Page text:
Plasmons
- Practical Electron Microscopy and Database -
- An Online Book -

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This book (Practical Electron Microscopy and Database) is a reference for TEM and SEM students, operators, engineers, technicians, managers, and researchers.

 

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The main inelastic scattering mechanisms are:
         i) Phonon excitation (heat).
         ii) Plasmon excitation (valence electrons).
         iii) Single electron excitation (inner and outer shell scattering).
         iv) Direct radiation losses (Bremsstrahlung radiation due to deceleration of the electron beam in the Coulomb field of an atom).
         v) Excitation of conducting electrons leading to secondary electron emissions.

Except for the single-electron excitation, inelastic scattering of outer-shell electrons under high energy electron irradiation in EMs can involve many atoms in the specimen. Based on quantum theory, this excitation can be described in terms of the creation of a pseudoparticle (plasmon) at energy of Ep = ħωp ( ħ is Planck’s constant and ωp is the plasmon frequency). For most solids, Ep is in the energy range of 5–30 eV.

In physics, a plasmon is a quantum of plasma oscillation (also called plasma resonance) and in practice is a collective charge oscillation. These charges in EMs measurements are free electrons induced by the incident electron beam. Plasmon-like oscillations occur even in non-metallic materials where there are no obvious free electrons. The non-localized scattering events of plasma occur over a number of atomic sites, typically in the range of 100 nm.

The valence electrons in alkali metals act as free particles so that the collective form of excitation response (plasmon effect) detected by EELS is predominant (compared with single-electron excitation). In contrast, in rare gas solids, plasmon effects in EELS are weak or nonexistent. The other materials fall in between these plasmon excitation and single-electron excitation.

In electron microscope, due to change of energy electrons after inelastic scattering are incoherent, and plasmons are the primary way of inelastic electron scattering.

The EELS of the low-energy loss region less than 50 eV is particularly called valence electron energy loss spectroscopy (VEELS) and mainly reflects the excitation of valence band electrons, such as interband transition (single excitation) and plasmon excitation (collective excitation). VEELS can be applied to analyze, for instance, local electronic and optical properties of materials [1] in nanoscale with STEM [2–7]. The STEM-VEELS method provides various advantages over conventional optical spectroscopy, for instance, it can measure a wider energy (wavelength) range and local electronic and optical properties from a small volume in a nano-region. The difficulty of STEM-VEELS application is that it is hard to fit a zero-loss tail, to extract ELF (energy loss function) attributable to the large zero-loss tail and to interpret the collective excitation such as plasmon, etc.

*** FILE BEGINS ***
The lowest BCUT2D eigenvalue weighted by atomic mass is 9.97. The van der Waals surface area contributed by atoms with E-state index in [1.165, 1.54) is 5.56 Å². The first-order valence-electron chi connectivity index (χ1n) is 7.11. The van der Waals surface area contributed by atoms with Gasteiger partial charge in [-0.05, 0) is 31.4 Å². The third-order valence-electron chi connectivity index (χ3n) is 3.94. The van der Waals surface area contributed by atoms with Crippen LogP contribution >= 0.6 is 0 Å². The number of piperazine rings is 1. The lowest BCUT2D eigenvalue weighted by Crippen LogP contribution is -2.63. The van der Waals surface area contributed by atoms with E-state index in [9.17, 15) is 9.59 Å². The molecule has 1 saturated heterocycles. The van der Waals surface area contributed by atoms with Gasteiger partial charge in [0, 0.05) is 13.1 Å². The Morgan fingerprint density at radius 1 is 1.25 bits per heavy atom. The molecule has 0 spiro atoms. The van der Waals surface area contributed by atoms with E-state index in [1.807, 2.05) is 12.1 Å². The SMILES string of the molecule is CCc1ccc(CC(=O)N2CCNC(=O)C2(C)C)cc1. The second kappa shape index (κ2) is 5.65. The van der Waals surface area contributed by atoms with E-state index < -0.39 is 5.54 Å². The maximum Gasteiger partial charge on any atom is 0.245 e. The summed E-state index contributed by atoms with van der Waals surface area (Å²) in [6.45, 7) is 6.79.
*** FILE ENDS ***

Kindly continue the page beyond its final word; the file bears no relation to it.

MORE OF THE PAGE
Figure 4128a shows angular distribution of scattered electrons, with plasmon losses, as a function of scattering angle in EMs.

Plasmon losses

Figure 4128a. Plasmon losses.

Figure 4128b shows the schematic illustration of an energy-loss spectrum and the formation of the main energy-loss peaks (e.g. plasmon peak) related to the energy levels of electrons surrounding atom A and atom B in materials.

Schematic illustration of an energy-loss spectrum and the formation of three main energy-loss peaks

Figure 4128b. Schematic illustration of an energy-loss spectrum and the formation of three main energy-loss peaks.

Plasmon excitation requires much less energy, while ionization requires more energy and thus the ionization cross-sections are relatively small and the mean-free paths relatively large. Therefore, the intensity of ionization in the spectrum is smaller than the plasmon peak and becomes even smaller as the energy loss increases.

 

 


   
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[3] N. Ikarashi, K. Manabe, Appl. Phys. Lett. 80 (2002) 4127–4129.
[4] N. Ikarashi, M. Murata, K. Masuzaki, T. Tastumi, Appl. Phys. Lett. 84 (2002) 3672–3674.
[5] D.W. McComb, Phys. Rev. B 54 (1996) 7094–7102.
[6] L. Ryen, X.Wang, U. Helmersson, E. Olsson, J. Appl. Phys. 85 (1999) 2828–2834.
[7] P.E. Batson, K.L. Kavanagh, J.M. Woodall, J.W. Mayer, Phys. Rev. Lett. 57 (1986) 2729–2732.

 

 

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